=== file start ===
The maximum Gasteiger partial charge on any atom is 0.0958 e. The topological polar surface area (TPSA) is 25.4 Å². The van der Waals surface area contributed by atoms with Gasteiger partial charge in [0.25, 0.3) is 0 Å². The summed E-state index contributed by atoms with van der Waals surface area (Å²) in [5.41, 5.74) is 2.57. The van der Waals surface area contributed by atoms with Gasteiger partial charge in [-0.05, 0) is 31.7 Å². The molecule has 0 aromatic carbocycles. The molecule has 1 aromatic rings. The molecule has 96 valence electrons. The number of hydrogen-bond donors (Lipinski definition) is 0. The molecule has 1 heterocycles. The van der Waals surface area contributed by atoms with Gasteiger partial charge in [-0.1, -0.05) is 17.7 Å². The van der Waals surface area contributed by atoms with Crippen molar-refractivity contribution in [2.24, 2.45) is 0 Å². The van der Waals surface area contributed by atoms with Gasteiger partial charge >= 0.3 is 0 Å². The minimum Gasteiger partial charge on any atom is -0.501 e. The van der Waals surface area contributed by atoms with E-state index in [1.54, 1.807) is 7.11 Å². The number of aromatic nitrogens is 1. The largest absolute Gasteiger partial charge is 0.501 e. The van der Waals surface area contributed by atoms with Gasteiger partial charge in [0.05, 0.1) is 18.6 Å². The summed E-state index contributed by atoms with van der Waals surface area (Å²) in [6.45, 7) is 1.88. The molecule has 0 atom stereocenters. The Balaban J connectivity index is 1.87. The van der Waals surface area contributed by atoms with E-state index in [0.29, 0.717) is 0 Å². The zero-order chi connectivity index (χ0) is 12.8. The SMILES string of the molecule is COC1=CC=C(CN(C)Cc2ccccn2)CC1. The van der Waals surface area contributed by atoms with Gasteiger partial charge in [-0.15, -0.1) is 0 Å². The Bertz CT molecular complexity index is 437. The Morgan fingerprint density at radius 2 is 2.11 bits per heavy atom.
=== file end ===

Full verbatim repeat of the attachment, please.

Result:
The maximum Gasteiger partial charge on any atom is 0.0958 e. The topological polar surface area (TPSA) is 25.4 Å². The van der Waals surface area contributed by atoms with Gasteiger partial charge in [0.25, 0.3) is 0 Å². The summed E-state index contributed by atoms with van der Waals surface area (Å²) in [5.41, 5.74) is 2.57. The van der Waals surface area contributed by atoms with Gasteiger partial charge in [-0.05, 0) is 31.7 Å². The molecule has 0 aromatic carbocycles. The molecule has 1 aromatic rings. The molecule has 96 valence electrons. The number of hydrogen-bond donors (Lipinski definition) is 0. The molecule has 1 heterocycles. The van der Waals surface area contributed by atoms with Gasteiger partial charge in [-0.1, -0.05) is 17.7 Å². The van der Waals surface area contributed by atoms with Crippen molar-refractivity contribution in [2.24, 2.45) is 0 Å². The van der Waals surface area contributed by atoms with Gasteiger partial charge >= 0.3 is 0 Å². The minimum Gasteiger partial charge on any atom is -0.501 e. The van der Waals surface area contributed by atoms with E-state index in [1.54, 1.807) is 7.11 Å². The number of aromatic nitrogens is 1. The largest absolute Gasteiger partial charge is 0.501 e. The van der Waals surface area contributed by atoms with Gasteiger partial charge in [0.05, 0.1) is 18.6 Å². The summed E-state index contributed by atoms with van der Waals surface area (Å²) in [6.45, 7) is 1.88. The molecule has 0 atom stereocenters. The Balaban J connectivity index is 1.87. The van der Waals surface area contributed by atoms with E-state index in [0.29, 0.717) is 0 Å². The zero-order chi connectivity index (χ0) is 12.8. The SMILES string of the molecule is COC1=CC=C(CN(C)Cc2ccccn2)CC1. The van der Waals surface area contributed by atoms with Gasteiger partial charge in [-0.15, -0.1) is 0 Å². The Bertz CT molecular complexity index is 437. The Morgan fingerprint density at radius 2 is 2.11 bits per heavy atom.